You see these four boys, full of the silly eager energy of youth, disappear right before your eyes – replaced with a group of sometimes cynical, sometimes contemplative, but rarely joyous men. Of course it elicits an emotional response – because, well, that’s life, isn’t it?
By the time you get to the rooftop concert, you see them trying to return to their roots. Just the four of them, playing music together for people who enjoy it. But it’s still not the same – the crowd full of girls is now a group of anyone who happened to be walking down the street that day; instead of screaming, a subdued applause finishes each song. You hear John and Paul sing “Get back, get back to where you once belonged”, but it’s obvious there is no going back. Life has moved on.
Which brings me to Justin McElroy. In his review, Justin says “…the end of the foursome's career together doesn't make for a very good ending to a game.” While I’m not attacking him or his review, I disagree emphatically with that quote.
The end of a game doesn’t always have to be an epic fight, or an exciting climactic action sequence. It doesn’t even have to be the most challenging, gameplay-wise. As with books, movies, or any other form of art, sometimes ending on a subtle, melancholy note is the only way that makes sense.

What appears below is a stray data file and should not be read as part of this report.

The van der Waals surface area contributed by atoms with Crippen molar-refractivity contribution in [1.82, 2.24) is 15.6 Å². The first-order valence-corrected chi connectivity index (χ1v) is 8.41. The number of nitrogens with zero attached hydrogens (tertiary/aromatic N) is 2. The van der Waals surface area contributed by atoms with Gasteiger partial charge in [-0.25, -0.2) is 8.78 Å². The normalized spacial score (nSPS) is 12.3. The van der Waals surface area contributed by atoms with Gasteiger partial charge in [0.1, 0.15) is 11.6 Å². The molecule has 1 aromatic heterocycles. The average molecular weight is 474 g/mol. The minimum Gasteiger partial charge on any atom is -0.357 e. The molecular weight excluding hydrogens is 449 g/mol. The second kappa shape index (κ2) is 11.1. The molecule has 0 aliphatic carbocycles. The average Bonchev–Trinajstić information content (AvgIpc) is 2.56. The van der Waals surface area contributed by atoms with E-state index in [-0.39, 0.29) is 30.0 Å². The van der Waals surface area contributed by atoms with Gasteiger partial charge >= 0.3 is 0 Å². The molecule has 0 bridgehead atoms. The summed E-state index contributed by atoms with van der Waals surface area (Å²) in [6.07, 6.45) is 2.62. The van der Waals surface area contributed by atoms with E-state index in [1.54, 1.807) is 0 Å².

(This may become apparent upon reading, but this post is my entry in Colette's Survival Horror contest. It's long and there aren't any pictures, so the TL;DR crowd might want to save themselves some time and get out now.)
I was thirteen in 1997. Up till then I'd been pretty much a chicken when it came to anything horror related - If somebody put on a scary movie I'd go hide in my bedroom and crank up the volume on Super Mario RPG or something. I'd even duck out on non-horror movies with scary scenes in them - if anybody put on Pee-Wee's Big Adventure, I knew to leave the room well before the Large Marge scene.
But by age thirteen I was starting to dip my toes in the world of horror. I'd soldiered through my first Steven King novel (The Shining, still one of his best) and managed to sit through Night of the Living Dead, Alien, and Evil Dead. Imagine my surprise when I discovered that, once I didn't totally wuss out, I actually enjoyed being scared vicariously – whether it was on celluloid or the written word, I became a horror junkie.
So naturally, as a gamer I began to look into the recently-created survival-horror genre. I'd heard tell of Resident Evil from my Uncle Brian, who told stories of watching a guy he worked with play it. Just hearing him tell about the dogs crashing through the window, or the cold reptilian breathing of a Hunter on the prowl, sent chills down my spine (Uncle Brian's a very good storyteller). I’d been fascinated by the battle scenes in Night of the Living Dead – desperate good guys with a quickly-dwindling supply of ammunition fighting off a seemingly endless stream of staggering living corpses – and this Resident Evil game seemed like the perfect way to experience that feeling for myself.
When I brought it up with my parents, my Mom strictly forbade me from buying or even playing such an awful game. Usually Mom and Dad were pretty lenient with letting us kids watch R-rated movies (after all, they’d let me watch Evil Dead, etc) but the fact that you controlled the character caught in that horrifying situation somehow made it much, much worse in her mind. She was convinced that if I played a violent horror game I’d either A) be traumatized beyond all belief, or B) be inspired to commit violent acts in real life.